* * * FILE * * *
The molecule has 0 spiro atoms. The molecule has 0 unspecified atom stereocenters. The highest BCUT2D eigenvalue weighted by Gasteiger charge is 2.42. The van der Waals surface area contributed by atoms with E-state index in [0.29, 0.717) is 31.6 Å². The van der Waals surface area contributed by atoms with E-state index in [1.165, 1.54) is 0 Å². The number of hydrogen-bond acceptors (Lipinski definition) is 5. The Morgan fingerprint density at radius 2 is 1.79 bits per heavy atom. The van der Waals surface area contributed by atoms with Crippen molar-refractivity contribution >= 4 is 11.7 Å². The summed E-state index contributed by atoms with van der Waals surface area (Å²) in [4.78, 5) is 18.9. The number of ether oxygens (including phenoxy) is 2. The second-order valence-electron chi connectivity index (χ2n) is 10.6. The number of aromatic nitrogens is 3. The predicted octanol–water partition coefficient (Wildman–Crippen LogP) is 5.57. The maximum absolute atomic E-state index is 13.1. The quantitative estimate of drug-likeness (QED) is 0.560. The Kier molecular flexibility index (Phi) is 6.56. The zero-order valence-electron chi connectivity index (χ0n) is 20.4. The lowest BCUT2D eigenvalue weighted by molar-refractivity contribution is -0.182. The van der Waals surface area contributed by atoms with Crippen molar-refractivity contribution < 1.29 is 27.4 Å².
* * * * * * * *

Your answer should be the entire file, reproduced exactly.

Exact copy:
The molecule has 0 spiro atoms. The molecule has 0 unspecified atom stereocenters. The highest BCUT2D eigenvalue weighted by Gasteiger charge is 2.42. The van der Waals surface area contributed by atoms with E-state index in [0.29, 0.717) is 31.6 Å². The van der Waals surface area contributed by atoms with E-state index in [1.165, 1.54) is 0 Å². The number of hydrogen-bond acceptors (Lipinski definition) is 5. The Morgan fingerprint density at radius 2 is 1.79 bits per heavy atom. The van der Waals surface area contributed by atoms with Crippen molar-refractivity contribution >= 4 is 11.7 Å². The summed E-state index contributed by atoms with van der Waals surface area (Å²) in [4.78, 5) is 18.9. The number of ether oxygens (including phenoxy) is 2. The second-order valence-electron chi connectivity index (χ2n) is 10.6. The number of aromatic nitrogens is 3. The predicted octanol–water partition coefficient (Wildman–Crippen LogP) is 5.57. The maximum absolute atomic E-state index is 13.1. The quantitative estimate of drug-likeness (QED) is 0.560. The Kier molecular flexibility index (Phi) is 6.56. The zero-order valence-electron chi connectivity index (χ0n) is 20.4. The lowest BCUT2D eigenvalue weighted by molar-refractivity contribution is -0.182. The van der Waals surface area contributed by atoms with Crippen molar-refractivity contribution < 1.29 is 27.4 Å².